Neuroscience clues to who you aren’t

THE problem of the self – what it is that makes you you – has exercised philosophers and theologians for millennia.

Today it is also a hotly contested scientific question, and the science is confirming what the Buddha, Scottish philosopher David Hume and many other thinkers maintained: that there is no concrete identity at the core of our being, and that our sense of self is an illusion spun from narratives we construct about our lives.

Bruce Hood’s The Self Illusion is a thoroughly researched and skillfully organised account of the developments in psychology and neuroscience that are helping to substantiate this unsettling vision of selfhood. He casts a long line, exploring subjects such as free will, the unconscious, the role of (false) memories in building identity, as well as myriad social psychology experiments showing how people behave differently according to the situation they are in. His aim is to illustrate the interchangeability of our multiple selves, and why much of our cognition seems to have evolved to protect the illusion that we are who we think we are.

Hood is well placed to tackle all this: he is an experimental psychologist and expert on child development. He does overstretch himself in a chapter on how the web will change us forever, however, making sensationalist statements that he does not back up. For instance, he is wide-eyed about how the web allows us to “communicate rich information with practically anyone on the planet instantaneously”. Surely more significant is the way we use it to reinforce or distort our identities before those who are already our friends. But don’t let that put you, or any of your selves, off reading this book.

Book Information
The Self Illusion
by Bruce Hood
Constable & Robinson/Oxford University Press
£12.99/$29.95

American DNA holds some surprising secrets

Debora MacKenzie, consultant

51D2tQrFyqL._SS500_.jpgIn DNA USA, Bryan Sykes probes the melting pot of US genetics

I AM a Canadian, descended mainly from Highland Scots. Despite this bog-standard ancestry, I am irrationally fascinated by clues about where my “people” came from. I am not alone: Europeans and Africans are forever laughing at North American visitors in search of their “roots”. Well, laugh no longer. After reading this gracefully written book, I know that North American roots are well worth investigating.

Bryan Sykes is a geneticist at the University of Oxford and founder of Oxford Ancestors, a company that traces ancestry. He has also written five books about DNA and humanity. DNA USA covers what DNA tells us about the “melting pot” of the US – and how Americans feel about it.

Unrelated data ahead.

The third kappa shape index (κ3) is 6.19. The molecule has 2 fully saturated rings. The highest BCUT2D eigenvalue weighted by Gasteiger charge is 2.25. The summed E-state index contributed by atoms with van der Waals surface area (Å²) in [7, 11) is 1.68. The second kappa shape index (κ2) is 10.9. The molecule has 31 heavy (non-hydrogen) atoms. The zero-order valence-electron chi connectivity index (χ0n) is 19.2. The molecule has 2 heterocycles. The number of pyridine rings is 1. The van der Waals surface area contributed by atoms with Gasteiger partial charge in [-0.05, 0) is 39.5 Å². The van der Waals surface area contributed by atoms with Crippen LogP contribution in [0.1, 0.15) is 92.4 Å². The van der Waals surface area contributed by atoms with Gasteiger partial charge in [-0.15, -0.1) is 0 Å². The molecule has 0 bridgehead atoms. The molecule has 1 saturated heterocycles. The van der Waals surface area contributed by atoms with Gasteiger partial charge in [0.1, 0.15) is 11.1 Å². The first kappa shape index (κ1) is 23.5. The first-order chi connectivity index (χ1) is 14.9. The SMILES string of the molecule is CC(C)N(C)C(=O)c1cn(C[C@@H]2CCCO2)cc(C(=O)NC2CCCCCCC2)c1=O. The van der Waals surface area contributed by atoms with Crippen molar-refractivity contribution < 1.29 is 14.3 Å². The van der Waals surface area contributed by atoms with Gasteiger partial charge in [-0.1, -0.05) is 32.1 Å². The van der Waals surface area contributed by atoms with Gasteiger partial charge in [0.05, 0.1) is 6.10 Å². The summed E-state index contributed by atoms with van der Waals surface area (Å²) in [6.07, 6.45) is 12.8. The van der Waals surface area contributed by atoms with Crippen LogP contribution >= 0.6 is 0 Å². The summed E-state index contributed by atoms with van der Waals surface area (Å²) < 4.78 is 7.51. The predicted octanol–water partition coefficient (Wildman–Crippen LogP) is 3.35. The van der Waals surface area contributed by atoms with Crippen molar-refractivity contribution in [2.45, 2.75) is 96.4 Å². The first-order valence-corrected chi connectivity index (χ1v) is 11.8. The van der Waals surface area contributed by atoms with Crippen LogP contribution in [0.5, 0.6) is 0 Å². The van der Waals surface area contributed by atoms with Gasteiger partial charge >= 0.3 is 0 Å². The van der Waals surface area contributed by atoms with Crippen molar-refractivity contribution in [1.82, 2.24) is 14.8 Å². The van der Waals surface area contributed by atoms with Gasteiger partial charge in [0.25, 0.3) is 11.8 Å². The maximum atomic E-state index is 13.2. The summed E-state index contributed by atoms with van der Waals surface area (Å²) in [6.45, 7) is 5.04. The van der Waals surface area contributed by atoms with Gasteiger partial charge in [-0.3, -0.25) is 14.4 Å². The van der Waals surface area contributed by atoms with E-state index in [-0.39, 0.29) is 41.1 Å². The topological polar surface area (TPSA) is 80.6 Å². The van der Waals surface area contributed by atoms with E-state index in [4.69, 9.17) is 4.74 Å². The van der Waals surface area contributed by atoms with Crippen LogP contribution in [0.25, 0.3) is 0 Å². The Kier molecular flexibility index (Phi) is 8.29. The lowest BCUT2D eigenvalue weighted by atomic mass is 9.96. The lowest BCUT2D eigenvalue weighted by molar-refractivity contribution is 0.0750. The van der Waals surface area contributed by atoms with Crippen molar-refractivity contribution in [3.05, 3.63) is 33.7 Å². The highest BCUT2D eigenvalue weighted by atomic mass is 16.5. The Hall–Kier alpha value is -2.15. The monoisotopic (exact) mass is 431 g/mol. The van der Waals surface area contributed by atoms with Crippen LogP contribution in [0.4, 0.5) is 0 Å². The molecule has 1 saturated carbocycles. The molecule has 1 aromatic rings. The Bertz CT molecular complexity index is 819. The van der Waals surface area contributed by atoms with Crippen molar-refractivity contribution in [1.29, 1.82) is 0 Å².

He starts with a deft exposition of the science, and what DNA says about Native Americans and the main immigrant progenitors in Africa and Europe. MacDonald, the only name that outnumbered mine in our phone book back home, turns out to be Viking.

The second part, mainly about Sykes’s US travels in search of DNA, is lighter on science. He sums up his findings, not only from the Y chromosomes and mitochondrial DNA that, respectively, reveal paternal and maternal descent, but by categorising genes as typically Asian, European or African.

Many Americans might not be as surprised as Sykes was at the African Americans with Native American DNA or European Y chromosomes, and certainly not by the exclusively European lineage of patrician New Englanders. But he also found Hispanics with Jewish Y chromosomes (grandfathers fleeing the Inquisition), white southerners with African DNA, and tribal leaders with almost no Native American DNA who barred people with plenty from the tribe.

Sykes’s list is not as complete as the book title suggests. When he refers to “Asian” DNA, he means “Native American” (because it originated in Asia and most resembles modern Asian DNA). Chinese Americans and other more recent Asian arrivals are largely missing from the story.

He notes that research has been hampered by Native Americans’ hostility towards genetic investigations into their roots, and finds this is partly because findings conflict with native creation myths. Of course, theirs are not the only creation myths at odds with science in the US – and more about these sensitivities might have been interesting.

 

read more over: here

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